Boyd purchases company with casinos in Kansas, Iowa and Louisiana

Boyd Gaming Corp. of Las Vegas announced Wednesday it was buying Peninsula Gaming LLC, which has casinos in the Midwest and the South, for $1.45 billion.

The casinos are Kansas Star Casino, near Wichita, Kan.; Diamond Jo Casino, in Dubuque, Iowa; Diamond Jo Worth, in Northwood, Iowa; Evangeline Downs Racetrack & Casino, in Opelousas, La.; and Amelia Belle Casino, in Amelia, La. Peninsula is based in Dubuque.

"Acquiring Peninsula Gaming is a transformative transaction that fits perfectly into our growth strategy by expanding our company's scale, diversifying our platform, strengthening our financial profile and generating meaningful value for our shareholders," Keith Smith, president and CEO of Boyd Gaming, said in a statement. "The Peninsula properties are a strong fit for us, as they are well-managed and operate in resilient markets in the Midwest and South."

Boyd is known in Las Vegas for owning such downtown properties as Main Street Station and for its locals properties, like Sam's Town.

It also owns half of the Borgata resort in Atlantic City and has casinos in Illinois, Indiana, Louisiana and Mississippi.



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  1. Perfect fit! Now fix that Damn hole in the ground that Boyd Gaming made in the area the Stardust use to be in!

  2. This makes perfect sense. They have good cash reserves so they buy properties that do not compete with their current properties. Cash flow right out of the gate.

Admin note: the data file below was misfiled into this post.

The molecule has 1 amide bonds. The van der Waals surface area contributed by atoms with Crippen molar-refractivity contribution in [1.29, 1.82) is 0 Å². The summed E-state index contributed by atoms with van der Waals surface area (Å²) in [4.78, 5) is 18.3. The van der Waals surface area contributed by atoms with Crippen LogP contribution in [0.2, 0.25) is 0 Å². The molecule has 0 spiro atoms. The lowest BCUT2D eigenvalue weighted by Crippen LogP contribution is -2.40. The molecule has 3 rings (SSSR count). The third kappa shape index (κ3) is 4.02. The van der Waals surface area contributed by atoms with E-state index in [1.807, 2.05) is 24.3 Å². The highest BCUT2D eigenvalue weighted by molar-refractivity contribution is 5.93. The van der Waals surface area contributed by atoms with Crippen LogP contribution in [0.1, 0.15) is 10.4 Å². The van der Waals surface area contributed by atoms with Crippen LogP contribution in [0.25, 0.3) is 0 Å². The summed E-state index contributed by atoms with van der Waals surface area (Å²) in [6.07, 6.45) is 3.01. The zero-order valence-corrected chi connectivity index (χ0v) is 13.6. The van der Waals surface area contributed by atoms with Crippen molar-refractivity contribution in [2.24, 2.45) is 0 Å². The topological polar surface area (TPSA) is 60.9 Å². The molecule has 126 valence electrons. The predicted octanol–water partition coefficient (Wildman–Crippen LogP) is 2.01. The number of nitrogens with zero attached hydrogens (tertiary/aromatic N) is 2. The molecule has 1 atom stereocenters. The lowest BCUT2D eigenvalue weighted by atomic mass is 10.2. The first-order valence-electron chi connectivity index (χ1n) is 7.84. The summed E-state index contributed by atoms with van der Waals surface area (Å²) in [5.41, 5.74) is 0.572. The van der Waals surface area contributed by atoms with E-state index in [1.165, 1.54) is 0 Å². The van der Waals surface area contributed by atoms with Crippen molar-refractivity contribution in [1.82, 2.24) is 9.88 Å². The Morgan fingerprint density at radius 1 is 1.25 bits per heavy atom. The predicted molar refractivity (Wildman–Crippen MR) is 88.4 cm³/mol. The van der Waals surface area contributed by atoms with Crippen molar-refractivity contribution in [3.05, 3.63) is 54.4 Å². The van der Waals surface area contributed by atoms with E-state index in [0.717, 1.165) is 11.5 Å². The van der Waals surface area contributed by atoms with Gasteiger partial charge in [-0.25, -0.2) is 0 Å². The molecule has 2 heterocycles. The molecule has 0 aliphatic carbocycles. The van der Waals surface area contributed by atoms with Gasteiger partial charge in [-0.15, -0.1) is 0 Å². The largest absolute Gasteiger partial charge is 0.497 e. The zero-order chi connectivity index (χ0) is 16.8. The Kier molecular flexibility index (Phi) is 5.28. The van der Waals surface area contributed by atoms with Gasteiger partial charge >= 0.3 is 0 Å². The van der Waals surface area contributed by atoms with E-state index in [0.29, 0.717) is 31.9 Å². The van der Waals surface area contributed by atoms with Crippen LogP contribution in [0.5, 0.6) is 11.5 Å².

They stopped building on the strip because they had "hotel" partners in that project that did not come up with their money, Boyd had theirs.

    It would make no sense at this time in the market place to spend 3 Billion to complete the strip project and run a big loss on it. It would drag the company down and make things worse.

    In time since Vegas he heading back up I am sure Boyd will find the right people and complete that project but they are smart enough to know now is no the time.

  3. I understand that we have no control over property purchases made outside of Nevada, but until Boyd Gaming cleans up the eyesore they left on the strip they should not be allowed to acquire any other Nevada properties. The County Commission will not do anything as they are in the major gaming partners pockets, and pretty much do what the owners of the strip properties ask, without fear of repercussions when projects are left abandoned.

    Maybe Clark County should do the same with developers that the BLM does with new mining claims, you post a bond to reclaim the site back to its original nature. If you are coming to the strip to build, you need to post a bond equal to the cost of demolishing the building and returning the land to its pre-construction state. If the owners are unable to complete then they forfeit the bond money, and if another owner comes along and buys the property, then in turn the first bond is released when the new bond is put up. At least we will have some type of recourse to keep this from happening again here on the strip.